Broken Windows: Microsoft Issues Emergency Patch

Windows 10-cycle

Microsoft has issued an emergency security update for its Windows operating systems. The update is to prevent hackers taking “complete control” of your computer system using a vulnerability relating to OpenType fonts. It’s serious stuff hence the emergency fix.

In a security bulletin issued on Monday Microsoft states:

“A remote code execution vulnerability exists in Microsoft Windows when the Windows Adobe Type Manager Library improperly handles specially crafted OpenType fonts. An attacker who successfully exploited this vulnerability could take complete control of the affected system. An attacker could then install programs; view, change, or delete data; or create new accounts with full user rights.”

Microsoft note that although the vulnerability was public they “did not have any information to indicate this vulnerability had been used to attack customers”. You should probably run Windows Update asap, however.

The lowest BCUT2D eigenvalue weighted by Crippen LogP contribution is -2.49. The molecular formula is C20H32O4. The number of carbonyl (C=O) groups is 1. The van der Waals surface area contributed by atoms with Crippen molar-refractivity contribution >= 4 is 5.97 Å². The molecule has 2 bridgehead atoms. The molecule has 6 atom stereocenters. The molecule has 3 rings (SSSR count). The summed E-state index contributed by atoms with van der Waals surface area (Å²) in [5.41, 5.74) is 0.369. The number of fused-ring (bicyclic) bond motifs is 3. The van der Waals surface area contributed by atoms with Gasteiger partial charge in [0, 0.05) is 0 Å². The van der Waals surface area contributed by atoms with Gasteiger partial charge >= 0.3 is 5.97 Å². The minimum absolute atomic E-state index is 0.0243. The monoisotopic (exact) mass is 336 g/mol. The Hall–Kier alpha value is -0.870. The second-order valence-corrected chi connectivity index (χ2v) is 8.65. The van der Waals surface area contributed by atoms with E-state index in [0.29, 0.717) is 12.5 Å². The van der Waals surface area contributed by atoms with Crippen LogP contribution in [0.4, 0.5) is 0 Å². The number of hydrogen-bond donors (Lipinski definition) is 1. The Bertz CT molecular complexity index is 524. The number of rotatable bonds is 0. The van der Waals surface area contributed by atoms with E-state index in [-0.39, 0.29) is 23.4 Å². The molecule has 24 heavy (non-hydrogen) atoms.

All supported versions of Windows are affected (Vista, 7, 8, 8.1 and RT as well as the test version of Windows 10). Older and other versions may also be vulnerable but are outside Microsoft’s support remit, so you’ll have to cast further afield to find a solution if you’re a die-hard XPer.

So, what to do?

If you have automatic updating switched on then you shouldn’t need to do anything because the fix will be installed as part of that process. If you take a manual approach and haven’t updated yet – or for any reason cannot – you can find instructions on how to patch the OS up yourself on the Affected Software bit of the bulletin.


  1. TheAngriestHobo says:

    Well, crap. I went and turned off Windows Update when I booted up my computer because I figured the patch could wait until I was busy, but this sounds serious. Now I have to spend 10 minutes not playing CK2.

    • Solidstate89 says:

      Why the fuck would you ever turn off WU? Just set it to “Download Updates and Let me choose when to install them.”

      • TheAngriestHobo says:

        When I say “turned off”, I mean “temporarily disabled through command prompt”. Not turned off permanently. It starts right back up next time you boot up, or sooner, if you choose to restart it. It’s a safer way of circumventing the 4-hour maximum delay on Windows Update than your suggestion.